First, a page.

Well, anyone who came to see the show, the few who got to see it, if you got to see it in that 200 seat theater youíd understand why. Part of why itís been deemed a good production is that experience, the fact that 200 people were locked into a wooden box. Rather than just observing this play, they become part of this play. They are the court. They are the observers. They are those who Iago is colluding with against Othello. They are those who at the end of the play I appeal to, saying: you saw what just happened. Surely you can understand why I did what I just did. Regardless of their actual opinion, they are part of the play. Thatís a very difficult thing to do in a great big tundra of a theater. That has its place and Iím sure that we wouldíve had a nice production there. But thatís what made it, I think, special, the intimacy of that particular production. You had just the best time doing it as a result, because you could see the whites of the audienceís eyes. For me, I hadnít done a play for about ten years. What I was missing was that connection with an audience. With film, there are so many layers between you and the audience. With this, I could literally talk to one person while everyone else is observing. Thereís something very pure about that from a storytelling point of view.

Will there be a film of it?

Oh gosh, I donít know. (laughs) For me it was like a perfect meal, where you just go: Okay, I donít need any more. I donít need any less. Done, moving on. So weíll see, I did love doing it, so you never know. Barbara Broccoli is a very persuasive and inventive lady.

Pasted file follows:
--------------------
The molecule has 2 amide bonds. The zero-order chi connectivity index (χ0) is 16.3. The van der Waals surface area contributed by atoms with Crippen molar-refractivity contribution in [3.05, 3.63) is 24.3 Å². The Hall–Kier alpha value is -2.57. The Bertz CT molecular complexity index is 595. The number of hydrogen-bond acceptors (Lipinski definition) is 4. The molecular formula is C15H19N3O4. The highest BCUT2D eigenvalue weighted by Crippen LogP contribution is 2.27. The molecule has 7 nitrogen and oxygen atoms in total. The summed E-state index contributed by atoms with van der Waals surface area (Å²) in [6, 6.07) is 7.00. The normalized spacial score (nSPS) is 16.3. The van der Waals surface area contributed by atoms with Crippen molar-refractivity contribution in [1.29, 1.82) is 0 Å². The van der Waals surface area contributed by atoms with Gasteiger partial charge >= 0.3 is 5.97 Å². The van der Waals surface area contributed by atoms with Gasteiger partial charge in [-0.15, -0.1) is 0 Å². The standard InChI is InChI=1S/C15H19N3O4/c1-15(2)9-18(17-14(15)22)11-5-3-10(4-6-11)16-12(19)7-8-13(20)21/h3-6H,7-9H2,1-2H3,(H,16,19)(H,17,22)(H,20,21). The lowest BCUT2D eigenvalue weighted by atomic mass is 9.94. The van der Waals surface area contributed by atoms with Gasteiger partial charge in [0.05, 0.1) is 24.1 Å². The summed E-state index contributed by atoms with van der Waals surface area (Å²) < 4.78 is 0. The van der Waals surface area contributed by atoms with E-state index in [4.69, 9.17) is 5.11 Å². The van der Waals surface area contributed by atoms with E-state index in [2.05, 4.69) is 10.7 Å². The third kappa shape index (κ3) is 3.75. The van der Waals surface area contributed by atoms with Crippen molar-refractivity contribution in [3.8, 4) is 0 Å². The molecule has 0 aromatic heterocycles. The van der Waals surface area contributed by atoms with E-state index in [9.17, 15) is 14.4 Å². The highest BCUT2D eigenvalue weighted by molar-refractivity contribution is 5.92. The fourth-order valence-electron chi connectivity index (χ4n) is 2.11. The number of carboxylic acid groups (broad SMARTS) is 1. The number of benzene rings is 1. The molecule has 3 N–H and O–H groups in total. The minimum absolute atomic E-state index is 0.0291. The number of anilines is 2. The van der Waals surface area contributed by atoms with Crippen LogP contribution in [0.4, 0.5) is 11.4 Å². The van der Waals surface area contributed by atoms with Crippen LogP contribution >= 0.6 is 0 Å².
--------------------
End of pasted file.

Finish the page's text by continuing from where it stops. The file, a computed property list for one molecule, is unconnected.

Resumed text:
Do you think something would be lost by seeing this film on the small screen?  

No, I donít think anything would be lost. Look. letís be honest; a lot of people, their first introduction to A United Kingdom will be on the small screen. [I] hope that we have made an epic movie. The English Patient was my model for the kind of film I wanted A United Kingdom to feel like. But you hope [when] you make a film that anyone watching it anywhere will get something from it.

Which films do you think would make an interesting double feature with A United Kingdom?

A film that it should be a good double feature withÖ Guess Whoís Coming to Dinner, maybe. I only say that because itís the 50th anniversary of that film. Itís one of the rare times since that film that I can think of an interracial love story of what I like to think is of scope and scale. And because I just love Sidney Poitier. I want to be anywhere around him. So, yeah, maybeÖ

Whatís the process of watching yourself on the screen? Are you able to get into the story or are you still looking at your gestures? We donít usually get the chance to look at ourselves for a long time.